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Samsung patent reveals camera-wielding S-Pen fit for James Bond

A Samsung patent has revealed an S-Pen equipped with a camera, complete with optical zoom capabilities.

Published onFebruary 6, 2019

Galaxy Note 9 and S-Pen.
  • A newly granted Samsung patent has revealed an S-Pen with a camera.
  • The camera also offers optical zoom capabilities, and can be controlled via a key on the stylus.
  • The camera could potentially allow Samsung to make a full-screen display without a selfie camera.

Samsung’s Galaxy Note 9 delivered a significantly upgraded S-Pen, using Bluetooth to enable a variety of features. But the Korean company could have bigger plans for the stylus, judging by a newly granted patent.

The patent, spotted by Patently Mobile (via Android Police), reveals an S-Pen with a camera in the top section. Furthermore, this camera is equipped with an optical zoom system, which should provide better quality shots in theory than digital zoom. Samsung’s patent also moots a key on the S-Pen to control the camera’s zoom.

The patent suggests the new S-Pen would have a battery, treading similar ground as the Note 9’s stylus. Samsung’s last S-Pen used a supercapacitor to quickly charge the device via the stylus slot. But an S-Pen with camera hardware would likely be pretty expensive compared to previous versions, so you definitely don’t want to lose it.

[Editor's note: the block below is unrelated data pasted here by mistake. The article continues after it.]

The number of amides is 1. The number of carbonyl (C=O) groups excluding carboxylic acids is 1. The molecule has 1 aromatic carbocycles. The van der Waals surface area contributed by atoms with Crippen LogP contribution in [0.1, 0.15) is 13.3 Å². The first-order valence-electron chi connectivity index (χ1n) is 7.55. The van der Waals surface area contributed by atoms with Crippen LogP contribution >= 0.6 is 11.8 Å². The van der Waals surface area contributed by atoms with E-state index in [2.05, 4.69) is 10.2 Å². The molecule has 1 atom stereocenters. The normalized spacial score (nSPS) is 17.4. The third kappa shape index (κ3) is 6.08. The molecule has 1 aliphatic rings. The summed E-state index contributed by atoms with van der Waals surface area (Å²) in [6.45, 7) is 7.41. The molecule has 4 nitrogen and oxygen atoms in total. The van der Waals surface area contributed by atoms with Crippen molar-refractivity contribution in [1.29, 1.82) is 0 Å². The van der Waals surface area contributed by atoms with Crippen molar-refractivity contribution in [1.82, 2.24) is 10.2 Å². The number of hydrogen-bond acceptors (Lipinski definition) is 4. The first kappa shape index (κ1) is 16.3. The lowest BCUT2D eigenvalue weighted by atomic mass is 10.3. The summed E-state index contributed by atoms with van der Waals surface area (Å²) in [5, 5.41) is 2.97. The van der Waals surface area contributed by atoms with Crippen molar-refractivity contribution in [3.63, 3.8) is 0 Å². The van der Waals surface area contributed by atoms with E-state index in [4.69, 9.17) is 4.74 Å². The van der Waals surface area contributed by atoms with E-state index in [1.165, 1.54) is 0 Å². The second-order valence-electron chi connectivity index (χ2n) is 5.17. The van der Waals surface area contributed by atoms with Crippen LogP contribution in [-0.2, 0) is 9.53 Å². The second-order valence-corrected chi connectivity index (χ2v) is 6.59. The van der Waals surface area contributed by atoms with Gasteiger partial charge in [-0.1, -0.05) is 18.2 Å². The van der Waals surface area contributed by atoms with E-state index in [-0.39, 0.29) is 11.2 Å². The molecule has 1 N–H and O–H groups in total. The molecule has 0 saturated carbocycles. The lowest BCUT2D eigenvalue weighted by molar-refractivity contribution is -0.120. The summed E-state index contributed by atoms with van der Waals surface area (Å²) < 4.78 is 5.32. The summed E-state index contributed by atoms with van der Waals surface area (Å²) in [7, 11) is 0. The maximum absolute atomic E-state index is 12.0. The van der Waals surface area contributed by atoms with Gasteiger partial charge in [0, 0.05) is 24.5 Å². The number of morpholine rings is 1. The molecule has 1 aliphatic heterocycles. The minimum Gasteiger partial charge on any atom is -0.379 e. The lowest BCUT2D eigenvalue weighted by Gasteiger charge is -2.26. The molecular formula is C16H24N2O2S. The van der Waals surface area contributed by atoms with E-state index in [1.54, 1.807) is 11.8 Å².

Samsung's USPTO filing for an S-Pen with a camera.

It’s unclear how this S-Pen camera would be used, but one possibility is that Samsung could ditch the selfie camera on smartphones. By doing this, the company opens the door for a proper full-screen display without a notch or punch-hole design. However, I would imagine that video calls would be mildly annoying via the S-Pen camera, as you’d need to hold the stylus up for the duration of the call.

Samsung S Pen: The ultimate guide
Samsung Galaxy S24 Ultra S Pen inserted

Another possibility is that the stylus camera could be used for productivity tasks, such as optical text recognition. This could be ideal when taking notes during a meeting or lecture, allowing users to snap a photo of a presentation slide via the S-Pen to convert it to text, much like Google Lens and Microsoft’s Office Lens.

A third potential use-case is general photography, allowing users to take a few photos in a more seamless manner. This way, you can quickly take shots while the phone is still in your pocket or bag.

It’s unclear if/when we can expect this tech in a new smartphone (although the patent mentions support for notebooks and monitors too). But given the fact that this was only approved yesterday, don’t hold your breath for an imminent release.

NEXT: Samsung Galaxy S10 — All the rumors in one place